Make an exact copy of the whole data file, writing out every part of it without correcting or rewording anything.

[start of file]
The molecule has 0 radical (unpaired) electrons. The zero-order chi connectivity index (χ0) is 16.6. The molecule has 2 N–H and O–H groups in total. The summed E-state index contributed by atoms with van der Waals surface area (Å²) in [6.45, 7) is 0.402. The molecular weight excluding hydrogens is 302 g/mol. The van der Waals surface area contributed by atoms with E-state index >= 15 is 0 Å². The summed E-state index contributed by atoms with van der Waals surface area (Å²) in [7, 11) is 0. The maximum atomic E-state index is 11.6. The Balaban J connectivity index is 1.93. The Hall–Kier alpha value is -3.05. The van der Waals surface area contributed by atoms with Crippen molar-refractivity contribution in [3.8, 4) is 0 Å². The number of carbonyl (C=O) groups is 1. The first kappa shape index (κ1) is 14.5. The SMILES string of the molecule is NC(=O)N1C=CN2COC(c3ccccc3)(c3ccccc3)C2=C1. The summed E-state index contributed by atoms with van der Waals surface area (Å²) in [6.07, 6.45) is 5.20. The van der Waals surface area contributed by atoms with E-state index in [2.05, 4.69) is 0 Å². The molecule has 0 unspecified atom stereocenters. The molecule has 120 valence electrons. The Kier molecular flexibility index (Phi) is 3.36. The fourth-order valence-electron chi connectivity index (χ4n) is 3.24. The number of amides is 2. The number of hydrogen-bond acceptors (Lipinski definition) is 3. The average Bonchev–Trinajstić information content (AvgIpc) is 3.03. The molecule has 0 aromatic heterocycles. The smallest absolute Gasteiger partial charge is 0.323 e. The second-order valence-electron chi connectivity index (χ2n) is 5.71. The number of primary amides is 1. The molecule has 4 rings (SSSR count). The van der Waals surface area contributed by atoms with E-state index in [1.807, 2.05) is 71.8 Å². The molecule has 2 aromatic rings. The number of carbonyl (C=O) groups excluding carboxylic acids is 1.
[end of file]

The molecule has 0 radical (unpaired) electrons. The zero-order chi connectivity index (χ0) is 16.6. The molecule has 2 N–H and O–H groups in total. The summed E-state index contributed by atoms with van der Waals surface area (Å²) in [6.45, 7) is 0.402. The molecular weight excluding hydrogens is 302 g/mol. The van der Waals surface area contributed by atoms with E-state index >= 15 is 0 Å². The summed E-state index contributed by atoms with van der Waals surface area (Å²) in [7, 11) is 0. The maximum atomic E-state index is 11.6. The Balaban J connectivity index is 1.93. The Hall–Kier alpha value is -3.05. The van der Waals surface area contributed by atoms with Crippen molar-refractivity contribution in [3.8, 4) is 0 Å². The number of carbonyl (C=O) groups is 1. The first kappa shape index (κ1) is 14.5. The SMILES string of the molecule is NC(=O)N1C=CN2COC(c3ccccc3)(c3ccccc3)C2=C1. The summed E-state index contributed by atoms with van der Waals surface area (Å²) in [6.07, 6.45) is 5.20. The van der Waals surface area contributed by atoms with E-state index in [2.05, 4.69) is 0 Å². The molecule has 0 unspecified atom stereocenters. The molecule has 120 valence electrons. The Kier molecular flexibility index (Phi) is 3.36. The fourth-order valence-electron chi connectivity index (χ4n) is 3.24. The number of amides is 2. The number of hydrogen-bond acceptors (Lipinski definition) is 3. The average Bonchev–Trinajstić information content (AvgIpc) is 3.03. The molecule has 0 aromatic heterocycles. The smallest absolute Gasteiger partial charge is 0.323 e. The second-order valence-electron chi connectivity index (χ2n) is 5.71. The number of primary amides is 1. The molecule has 4 rings (SSSR count). The van der Waals surface area contributed by atoms with E-state index in [1.807, 2.05) is 71.8 Å². The molecule has 2 aromatic rings. The number of carbonyl (C=O) groups excluding carboxylic acids is 1.